Arianna Huffington's personal wake-up call came in the form of a broken cheekbone and a nasty gash over her eye -- the result of a fall brought on by exhaustion and lack of sleep. Read more...
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Arianna Huffington's personal wake-up call came in the form of a broken cheekbone and a nasty gash over her eye -- the result of a fall brought on by exhaustion and lack of sleep. As the cofounder and editor-in-chief of the Huffington Post Media Group -- one of the fastest growing media companies in the world -- celebrated as one of the world's most influential women, and gracing the covers of magazines, she was, by any traditional measure, extraordinarily successful. Yet as she found herself going from brain MRI to CAT scan to echocardiogram, to find out if there was any underlying medical problem beyond exhaustion, she wondered is this really what success feels like?
As more and more people are coming to realize, there is far more to living a truly successful life than just earning a bigger salary and capturing a corner office. Our relentless pursuit of the two traditional metrics of success -- money and power -- has led to an epidemic of burnout and stress-related illnesses, and an erosion in the quality of our relationships, family life, and, ironically, our careers. In being connected to the world 24/7, we're losing our connection to what truly matters. Our current definition of success is, as Thrive shows, literally killing us. We need a new way forward.
In a commencement address Arianna gave at Smith College in the spring of 2013, she likened our drive for money and power to two legs of a three-legged stool. They may hold us up temporarily, but sooner or later we're going to topple over. We need a third leg -- a third metric for defining success -- to truly thrive. That third metric, she writes in Thrive, includes our well-being, our ability to draw on our intuition and inner wisdom, our sense of wonder, and our capacity for compassion and giving. As Arianna points out, our eulogies celebrate our lives very differently from the way society defines success. They don't commemorate our long hours in the office, our promotions, or our sterling PowerPoint presentations as we relentlessly raced to climb up the career ladder. They are not about our resumes -- they are about cherished memories, shared adventures, small kindnesses and acts of generosity, lifelong passions, and the things that made us laugh.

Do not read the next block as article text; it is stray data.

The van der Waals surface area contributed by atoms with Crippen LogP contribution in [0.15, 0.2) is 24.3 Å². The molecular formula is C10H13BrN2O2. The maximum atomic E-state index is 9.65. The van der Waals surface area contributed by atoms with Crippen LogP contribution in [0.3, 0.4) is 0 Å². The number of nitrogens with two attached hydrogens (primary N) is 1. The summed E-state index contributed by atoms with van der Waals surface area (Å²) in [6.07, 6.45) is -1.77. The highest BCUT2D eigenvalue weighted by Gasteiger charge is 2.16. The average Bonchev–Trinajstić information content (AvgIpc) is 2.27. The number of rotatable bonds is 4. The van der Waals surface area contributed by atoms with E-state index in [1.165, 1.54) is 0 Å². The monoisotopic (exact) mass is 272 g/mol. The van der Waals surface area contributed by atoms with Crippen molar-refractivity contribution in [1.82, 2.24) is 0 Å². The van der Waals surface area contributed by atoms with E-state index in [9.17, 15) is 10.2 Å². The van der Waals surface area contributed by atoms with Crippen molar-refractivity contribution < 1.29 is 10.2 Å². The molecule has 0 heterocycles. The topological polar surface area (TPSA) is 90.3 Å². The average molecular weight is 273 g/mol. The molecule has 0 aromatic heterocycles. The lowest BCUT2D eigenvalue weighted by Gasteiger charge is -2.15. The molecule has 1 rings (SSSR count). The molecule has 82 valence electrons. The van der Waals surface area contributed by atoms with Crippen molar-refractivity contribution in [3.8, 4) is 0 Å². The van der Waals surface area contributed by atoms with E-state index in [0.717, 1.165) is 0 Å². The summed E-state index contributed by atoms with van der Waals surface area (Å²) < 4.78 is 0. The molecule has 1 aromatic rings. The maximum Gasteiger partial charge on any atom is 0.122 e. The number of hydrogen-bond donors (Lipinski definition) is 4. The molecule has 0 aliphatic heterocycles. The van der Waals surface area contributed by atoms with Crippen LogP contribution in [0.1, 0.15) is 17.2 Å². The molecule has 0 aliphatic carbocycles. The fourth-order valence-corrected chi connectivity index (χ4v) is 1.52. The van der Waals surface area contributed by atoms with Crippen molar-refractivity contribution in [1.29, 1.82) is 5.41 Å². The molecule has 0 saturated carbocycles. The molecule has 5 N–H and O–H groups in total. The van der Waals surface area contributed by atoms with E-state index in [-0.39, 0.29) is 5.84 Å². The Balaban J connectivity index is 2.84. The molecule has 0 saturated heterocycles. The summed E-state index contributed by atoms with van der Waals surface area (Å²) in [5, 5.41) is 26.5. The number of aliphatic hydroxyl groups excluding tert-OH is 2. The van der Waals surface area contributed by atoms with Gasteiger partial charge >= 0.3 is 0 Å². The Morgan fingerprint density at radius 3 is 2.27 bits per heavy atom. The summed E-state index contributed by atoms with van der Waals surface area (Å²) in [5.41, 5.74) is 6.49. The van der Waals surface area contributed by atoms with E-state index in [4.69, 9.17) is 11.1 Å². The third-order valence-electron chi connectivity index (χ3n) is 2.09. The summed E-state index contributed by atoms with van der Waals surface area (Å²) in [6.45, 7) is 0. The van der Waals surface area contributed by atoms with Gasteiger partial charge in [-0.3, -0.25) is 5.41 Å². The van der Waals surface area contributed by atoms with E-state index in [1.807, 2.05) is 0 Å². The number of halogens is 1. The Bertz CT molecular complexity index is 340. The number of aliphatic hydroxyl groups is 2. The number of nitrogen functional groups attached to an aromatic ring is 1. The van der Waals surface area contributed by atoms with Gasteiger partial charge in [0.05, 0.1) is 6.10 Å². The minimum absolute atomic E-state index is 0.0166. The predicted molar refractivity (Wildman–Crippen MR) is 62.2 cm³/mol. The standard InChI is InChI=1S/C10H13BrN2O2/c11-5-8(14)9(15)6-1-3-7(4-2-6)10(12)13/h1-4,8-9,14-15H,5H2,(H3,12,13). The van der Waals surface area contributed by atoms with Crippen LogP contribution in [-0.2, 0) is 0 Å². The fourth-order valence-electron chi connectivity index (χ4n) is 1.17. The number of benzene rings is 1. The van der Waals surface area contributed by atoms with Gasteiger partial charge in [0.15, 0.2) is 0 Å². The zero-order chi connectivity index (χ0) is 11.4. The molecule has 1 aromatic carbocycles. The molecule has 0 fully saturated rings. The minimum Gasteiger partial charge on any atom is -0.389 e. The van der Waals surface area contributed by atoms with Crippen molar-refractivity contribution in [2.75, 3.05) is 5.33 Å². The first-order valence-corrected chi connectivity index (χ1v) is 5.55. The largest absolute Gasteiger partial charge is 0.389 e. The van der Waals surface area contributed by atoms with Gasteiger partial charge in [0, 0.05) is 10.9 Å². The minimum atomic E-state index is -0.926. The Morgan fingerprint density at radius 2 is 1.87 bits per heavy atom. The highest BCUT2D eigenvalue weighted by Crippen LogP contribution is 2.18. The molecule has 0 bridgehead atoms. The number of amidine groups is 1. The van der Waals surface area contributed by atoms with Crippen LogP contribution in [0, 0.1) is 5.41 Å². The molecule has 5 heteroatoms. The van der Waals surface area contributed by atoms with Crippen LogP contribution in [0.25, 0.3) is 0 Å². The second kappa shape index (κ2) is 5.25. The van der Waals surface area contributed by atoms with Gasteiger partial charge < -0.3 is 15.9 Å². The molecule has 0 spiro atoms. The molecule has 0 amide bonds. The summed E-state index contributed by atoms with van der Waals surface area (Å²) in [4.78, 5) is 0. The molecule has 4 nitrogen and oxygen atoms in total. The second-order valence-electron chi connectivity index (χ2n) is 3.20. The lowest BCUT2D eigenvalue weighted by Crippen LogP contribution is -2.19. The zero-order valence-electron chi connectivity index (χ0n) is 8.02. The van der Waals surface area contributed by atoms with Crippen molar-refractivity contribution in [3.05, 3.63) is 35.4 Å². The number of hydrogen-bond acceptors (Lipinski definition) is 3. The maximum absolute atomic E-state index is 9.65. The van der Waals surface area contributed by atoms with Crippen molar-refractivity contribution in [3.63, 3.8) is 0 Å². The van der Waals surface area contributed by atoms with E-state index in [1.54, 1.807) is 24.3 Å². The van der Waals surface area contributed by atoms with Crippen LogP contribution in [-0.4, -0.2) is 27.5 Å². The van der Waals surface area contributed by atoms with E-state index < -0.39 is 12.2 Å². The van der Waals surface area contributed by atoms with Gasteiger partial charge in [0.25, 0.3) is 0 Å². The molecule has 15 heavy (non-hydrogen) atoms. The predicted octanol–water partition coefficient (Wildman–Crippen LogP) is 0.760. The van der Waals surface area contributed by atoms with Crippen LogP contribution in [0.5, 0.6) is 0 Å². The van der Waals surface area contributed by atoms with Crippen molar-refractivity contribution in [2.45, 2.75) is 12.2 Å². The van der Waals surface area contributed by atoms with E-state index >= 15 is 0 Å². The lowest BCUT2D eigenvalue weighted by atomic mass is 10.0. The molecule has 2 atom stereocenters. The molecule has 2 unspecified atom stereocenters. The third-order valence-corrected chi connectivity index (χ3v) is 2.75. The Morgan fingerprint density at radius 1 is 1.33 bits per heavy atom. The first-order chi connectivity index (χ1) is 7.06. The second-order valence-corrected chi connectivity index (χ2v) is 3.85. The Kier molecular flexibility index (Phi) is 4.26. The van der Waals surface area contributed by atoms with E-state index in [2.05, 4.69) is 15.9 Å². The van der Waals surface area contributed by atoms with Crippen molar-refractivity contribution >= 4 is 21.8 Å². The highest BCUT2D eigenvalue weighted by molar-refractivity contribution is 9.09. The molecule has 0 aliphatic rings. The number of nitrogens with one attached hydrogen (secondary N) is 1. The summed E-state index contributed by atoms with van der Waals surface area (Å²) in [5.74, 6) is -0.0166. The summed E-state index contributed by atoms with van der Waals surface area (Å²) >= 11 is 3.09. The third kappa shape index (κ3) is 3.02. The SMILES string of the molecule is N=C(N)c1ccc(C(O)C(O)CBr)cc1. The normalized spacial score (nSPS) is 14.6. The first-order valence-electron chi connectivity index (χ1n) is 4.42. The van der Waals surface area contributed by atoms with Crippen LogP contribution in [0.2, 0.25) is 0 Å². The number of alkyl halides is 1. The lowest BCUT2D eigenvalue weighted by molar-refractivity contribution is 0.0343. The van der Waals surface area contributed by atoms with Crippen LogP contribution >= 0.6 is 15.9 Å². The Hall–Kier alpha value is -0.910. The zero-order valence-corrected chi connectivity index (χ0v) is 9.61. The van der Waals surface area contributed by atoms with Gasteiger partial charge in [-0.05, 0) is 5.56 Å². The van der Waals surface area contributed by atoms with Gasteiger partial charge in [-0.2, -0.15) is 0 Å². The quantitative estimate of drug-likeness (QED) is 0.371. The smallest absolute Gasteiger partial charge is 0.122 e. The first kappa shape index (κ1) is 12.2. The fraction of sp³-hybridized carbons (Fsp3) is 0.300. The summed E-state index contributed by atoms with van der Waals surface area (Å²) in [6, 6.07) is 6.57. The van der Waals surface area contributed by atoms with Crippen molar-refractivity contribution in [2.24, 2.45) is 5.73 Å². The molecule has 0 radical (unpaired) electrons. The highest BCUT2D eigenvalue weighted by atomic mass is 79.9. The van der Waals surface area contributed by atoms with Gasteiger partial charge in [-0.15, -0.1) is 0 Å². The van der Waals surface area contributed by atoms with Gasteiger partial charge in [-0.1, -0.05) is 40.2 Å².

In this deeply personal book, Arianna talks candidly about her own challenges with managing time and prioritizing the demands of a career and raising two daughters -- of juggling business deadlines and family crises, a harried dance that led to her collapse and to her "aha moment." Drawing on the latest groundbreaking research and scientific findings in the fields of psychology, sports, sleep, and physiology that show the profound and transformative effects of meditation, mindfulness, unplugging, and giving, Arianna shows us the way to a revolution in our culture, our thinking, our workplace, and our lives.
Publishers Weekly® Reviews
- Reviewed in: Publishers Weekly, page .
- Review Date: 2014-01-27
- Reviewer: Staff
Media mogul Huffington lays out steps to creating a lifestyle where success is measured not by money and power, but something more meaningful. She criticizes “America’s workplace culture... fueled by stress, sleep-deprivation, and burnout,” and compliments efforts by companies like General Mills for its “mindfulness program” and LinkedIn for “managing compassionately.” Huffington Post, she reports, exemplifies the “third metric” tenets—“well-being, wisdom, wonder and giving”—with nap rooms, meditation classes, and an app called “GPS for the Soul.” Huffington cites studies on the health benefits, both physical and psychological, of meditation, adequate sleep, and exercise. One study finds people who had participated in volunteering reported feeling healthier, happier, and less stressed. Huffington also recalls incidents in her own life that have led to wisdom, including her hospitalization for exhaustion, a stillborn baby, and her daughter’s struggle with addiction. Discussing death, she advises opening up a dialogue with the dying, powerfully evoking the dignified passing of her own mother. Huffington draws from both Eastern and Western philosophy, and though it’s a bit rich when she criticizes the media for chasing viral stories, this is otherwise an excellent guide for individuals aspiring beyond the rat race or businesses seeking to elevate employee morale and well-being. (Apr.)